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image of Jim Melchert

Jim Melchert is primarily known for his work in clay in ways that reveal his ties to Conceptual Art. As a student of Peter Voulkos' at Berkeley in the early 1960s, he helped lay the tracks for the California Clay Movement that continues to be robust and growing.

He joined the sculpture faculty at UC-Berkeley in 1964. During leaves of absence he served as Director of the Visual Arts Program at the National Endowment for the Arts from 1977 to 1981 and as Director of the American Academy in Rome from 1984 to 1988.

Throughout his long career his work has had exposure at such venues as the Whitney Museum of Art, the Boston Museum of Fine Arts, Tate Liverpool, the Museums of Modern Art in Kyoto and Tokyo, at Documenta 5, and at major museums in San Francisco and Los Angeles.

About the Dorothy Wilson Perkins Lecture Series
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#2 John Mason

 

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#3 John Mason

 

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#4 Howard Kottler

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#5 Adrian Saxe

 

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#6 Mark Burns

 

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#7 Jeremy Hatch

About the Dorothy Wilson Perkins Lecture Series

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#8 Kathy Butterly

 

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#9 Leopold Foulem

 

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#10 Toshiko Takaezu

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#11 Ken Price

 

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#12 Tony Marsh

 

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#13 Peter Voulkos

About the Dorothy Wilson Perkins Lecture Series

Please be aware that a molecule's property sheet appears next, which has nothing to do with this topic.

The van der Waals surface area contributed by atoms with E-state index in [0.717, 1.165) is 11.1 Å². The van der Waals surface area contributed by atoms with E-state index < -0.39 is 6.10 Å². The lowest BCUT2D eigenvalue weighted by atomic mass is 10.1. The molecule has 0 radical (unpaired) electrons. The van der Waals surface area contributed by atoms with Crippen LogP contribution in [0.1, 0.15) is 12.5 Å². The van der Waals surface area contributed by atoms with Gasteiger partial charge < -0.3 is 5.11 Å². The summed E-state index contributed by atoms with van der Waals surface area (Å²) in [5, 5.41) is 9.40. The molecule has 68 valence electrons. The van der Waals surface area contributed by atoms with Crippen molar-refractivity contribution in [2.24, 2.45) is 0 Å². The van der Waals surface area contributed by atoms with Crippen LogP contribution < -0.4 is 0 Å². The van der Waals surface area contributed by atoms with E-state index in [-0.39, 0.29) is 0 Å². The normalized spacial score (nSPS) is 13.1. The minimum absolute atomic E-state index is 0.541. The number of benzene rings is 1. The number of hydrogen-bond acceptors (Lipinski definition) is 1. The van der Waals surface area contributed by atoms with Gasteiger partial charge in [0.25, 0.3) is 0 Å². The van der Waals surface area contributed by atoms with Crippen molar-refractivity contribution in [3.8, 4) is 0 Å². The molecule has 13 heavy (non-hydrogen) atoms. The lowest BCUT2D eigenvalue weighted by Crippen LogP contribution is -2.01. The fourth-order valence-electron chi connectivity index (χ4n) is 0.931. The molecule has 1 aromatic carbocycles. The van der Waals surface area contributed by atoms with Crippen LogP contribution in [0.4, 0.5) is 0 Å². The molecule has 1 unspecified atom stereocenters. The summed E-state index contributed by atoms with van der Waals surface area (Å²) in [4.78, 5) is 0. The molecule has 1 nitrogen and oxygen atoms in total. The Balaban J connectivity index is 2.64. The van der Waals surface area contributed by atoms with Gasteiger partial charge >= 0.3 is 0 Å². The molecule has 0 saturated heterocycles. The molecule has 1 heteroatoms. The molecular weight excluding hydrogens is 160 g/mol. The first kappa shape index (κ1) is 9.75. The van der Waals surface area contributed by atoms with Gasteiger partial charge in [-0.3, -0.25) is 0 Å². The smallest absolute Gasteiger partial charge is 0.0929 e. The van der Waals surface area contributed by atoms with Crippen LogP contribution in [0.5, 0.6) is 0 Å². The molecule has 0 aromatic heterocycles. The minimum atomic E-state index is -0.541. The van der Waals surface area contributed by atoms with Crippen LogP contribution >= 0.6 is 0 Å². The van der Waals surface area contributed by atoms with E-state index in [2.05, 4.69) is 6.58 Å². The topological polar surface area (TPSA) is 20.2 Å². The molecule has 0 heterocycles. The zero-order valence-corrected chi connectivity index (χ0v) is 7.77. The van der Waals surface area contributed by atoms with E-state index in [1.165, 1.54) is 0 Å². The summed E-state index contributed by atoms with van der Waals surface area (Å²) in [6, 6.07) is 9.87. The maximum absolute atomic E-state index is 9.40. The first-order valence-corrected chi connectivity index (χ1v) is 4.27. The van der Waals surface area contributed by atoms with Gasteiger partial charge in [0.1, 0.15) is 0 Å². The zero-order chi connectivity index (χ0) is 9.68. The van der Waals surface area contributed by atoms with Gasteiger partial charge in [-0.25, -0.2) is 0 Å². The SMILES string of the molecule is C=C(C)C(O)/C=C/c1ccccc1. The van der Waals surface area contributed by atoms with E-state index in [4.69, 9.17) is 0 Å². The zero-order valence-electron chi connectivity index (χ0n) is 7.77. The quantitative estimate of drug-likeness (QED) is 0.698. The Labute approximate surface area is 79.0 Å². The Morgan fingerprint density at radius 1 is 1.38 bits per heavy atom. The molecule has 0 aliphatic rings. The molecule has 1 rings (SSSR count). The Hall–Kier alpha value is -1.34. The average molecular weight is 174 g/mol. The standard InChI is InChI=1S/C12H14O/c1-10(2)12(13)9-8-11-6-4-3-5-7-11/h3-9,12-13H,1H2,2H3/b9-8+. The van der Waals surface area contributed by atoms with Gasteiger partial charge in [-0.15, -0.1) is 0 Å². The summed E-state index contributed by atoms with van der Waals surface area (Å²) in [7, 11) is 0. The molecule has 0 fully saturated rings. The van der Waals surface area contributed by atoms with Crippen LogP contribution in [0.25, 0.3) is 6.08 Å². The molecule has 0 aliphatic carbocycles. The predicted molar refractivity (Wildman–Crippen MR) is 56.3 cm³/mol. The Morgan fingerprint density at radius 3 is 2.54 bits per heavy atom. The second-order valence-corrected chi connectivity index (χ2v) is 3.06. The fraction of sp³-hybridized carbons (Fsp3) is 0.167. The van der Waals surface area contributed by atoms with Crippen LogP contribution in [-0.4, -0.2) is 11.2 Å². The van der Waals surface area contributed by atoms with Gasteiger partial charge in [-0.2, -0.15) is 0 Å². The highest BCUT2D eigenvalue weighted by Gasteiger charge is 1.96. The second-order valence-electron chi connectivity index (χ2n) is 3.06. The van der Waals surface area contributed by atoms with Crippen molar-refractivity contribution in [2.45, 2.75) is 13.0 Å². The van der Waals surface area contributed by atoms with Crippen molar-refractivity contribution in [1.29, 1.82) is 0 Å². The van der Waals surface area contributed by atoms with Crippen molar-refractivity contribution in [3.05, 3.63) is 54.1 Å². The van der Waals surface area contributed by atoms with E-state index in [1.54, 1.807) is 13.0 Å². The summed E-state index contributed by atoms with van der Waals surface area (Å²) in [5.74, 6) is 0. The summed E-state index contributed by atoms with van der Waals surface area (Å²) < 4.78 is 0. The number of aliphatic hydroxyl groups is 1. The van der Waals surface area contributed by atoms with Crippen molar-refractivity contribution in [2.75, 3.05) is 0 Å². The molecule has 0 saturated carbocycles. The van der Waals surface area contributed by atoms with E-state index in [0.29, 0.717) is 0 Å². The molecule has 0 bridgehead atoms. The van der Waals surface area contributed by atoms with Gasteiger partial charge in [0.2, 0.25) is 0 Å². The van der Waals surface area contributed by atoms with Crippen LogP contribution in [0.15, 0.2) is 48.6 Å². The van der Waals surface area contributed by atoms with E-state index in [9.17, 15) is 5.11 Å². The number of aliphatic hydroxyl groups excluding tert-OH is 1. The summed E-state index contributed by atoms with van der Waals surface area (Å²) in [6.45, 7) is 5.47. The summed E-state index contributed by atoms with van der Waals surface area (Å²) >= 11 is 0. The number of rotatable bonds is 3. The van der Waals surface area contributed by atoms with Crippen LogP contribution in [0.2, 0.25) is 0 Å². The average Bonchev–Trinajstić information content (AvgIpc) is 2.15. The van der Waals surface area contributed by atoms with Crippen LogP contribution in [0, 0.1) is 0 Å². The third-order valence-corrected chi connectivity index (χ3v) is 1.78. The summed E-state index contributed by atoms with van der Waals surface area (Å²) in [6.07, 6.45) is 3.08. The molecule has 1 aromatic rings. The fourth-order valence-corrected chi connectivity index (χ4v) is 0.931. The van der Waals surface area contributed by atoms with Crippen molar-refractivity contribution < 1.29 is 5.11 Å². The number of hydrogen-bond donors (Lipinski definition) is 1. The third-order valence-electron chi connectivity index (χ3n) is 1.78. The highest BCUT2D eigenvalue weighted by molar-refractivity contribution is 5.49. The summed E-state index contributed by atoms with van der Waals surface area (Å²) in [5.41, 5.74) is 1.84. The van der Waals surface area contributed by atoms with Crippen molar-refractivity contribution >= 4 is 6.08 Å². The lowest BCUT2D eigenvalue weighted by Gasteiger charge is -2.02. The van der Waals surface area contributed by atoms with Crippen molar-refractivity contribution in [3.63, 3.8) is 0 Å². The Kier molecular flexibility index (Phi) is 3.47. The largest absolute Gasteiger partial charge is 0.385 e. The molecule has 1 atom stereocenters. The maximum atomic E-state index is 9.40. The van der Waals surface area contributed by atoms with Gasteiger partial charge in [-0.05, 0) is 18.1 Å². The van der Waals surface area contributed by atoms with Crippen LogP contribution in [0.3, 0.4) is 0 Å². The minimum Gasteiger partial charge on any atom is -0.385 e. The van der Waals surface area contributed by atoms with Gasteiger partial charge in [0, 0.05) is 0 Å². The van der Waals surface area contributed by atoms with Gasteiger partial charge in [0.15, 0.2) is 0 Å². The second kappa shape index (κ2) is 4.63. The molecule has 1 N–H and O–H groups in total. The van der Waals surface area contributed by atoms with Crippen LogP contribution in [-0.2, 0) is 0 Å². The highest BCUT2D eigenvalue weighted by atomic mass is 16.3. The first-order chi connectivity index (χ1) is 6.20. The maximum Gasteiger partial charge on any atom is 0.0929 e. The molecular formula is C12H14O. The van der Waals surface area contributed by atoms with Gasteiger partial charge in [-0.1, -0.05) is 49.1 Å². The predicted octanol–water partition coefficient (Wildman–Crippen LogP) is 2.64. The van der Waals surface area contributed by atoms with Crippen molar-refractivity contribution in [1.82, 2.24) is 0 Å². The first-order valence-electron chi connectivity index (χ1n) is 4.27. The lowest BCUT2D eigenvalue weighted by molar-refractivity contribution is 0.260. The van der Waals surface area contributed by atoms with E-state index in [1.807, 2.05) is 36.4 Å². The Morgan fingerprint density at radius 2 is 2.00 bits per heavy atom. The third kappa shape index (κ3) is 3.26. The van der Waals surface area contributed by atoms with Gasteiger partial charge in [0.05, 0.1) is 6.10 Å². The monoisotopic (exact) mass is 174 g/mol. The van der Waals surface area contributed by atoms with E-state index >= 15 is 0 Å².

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#14 Eva Hild

 

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#15 Richard Devore

 

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#16 Richard Devore

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#17 Peter Beasecker

 

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#18 Mary Roettger

 

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#19 Gifford Myers

About the Dorothy Wilson Perkins Lecture Series

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#20 John Roloff

 

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#21 John Roloff

 

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#22 John Roloff

 

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#23 John Balestreri

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Once a Potter, Always a Potter
Jim Melchert

Ninth Annual Dorothy Wilson Perkins Lecture
Schein-Joseph International Museum of Ceramic Art
at Alfred University
November 1, 2007


If we reflect on the ways in which ceramic sculpture has evolved in the past forty or fifty years, patterns emerge in how artists have related to accepted practice. For all that may be rejected in the process of pursuing new directions, some concepts are too basic to abandon.

A number of years ago I was in Korea and saw the 3rd World Ceramics Biennale. The exhibitions were numerous and dazzling. The most interesting to me was the entitled “Trans-Ceramic-Art” in which work by sculptors who had formerly done pottery was shown alongside that of sculptors who had never thrown pots. There were differences in how they conceive of form. I can’t say that the work of either group was more significant or more compelling than the other. It is just that those with experience in pottery had resources at their disposal that continue to inform their work.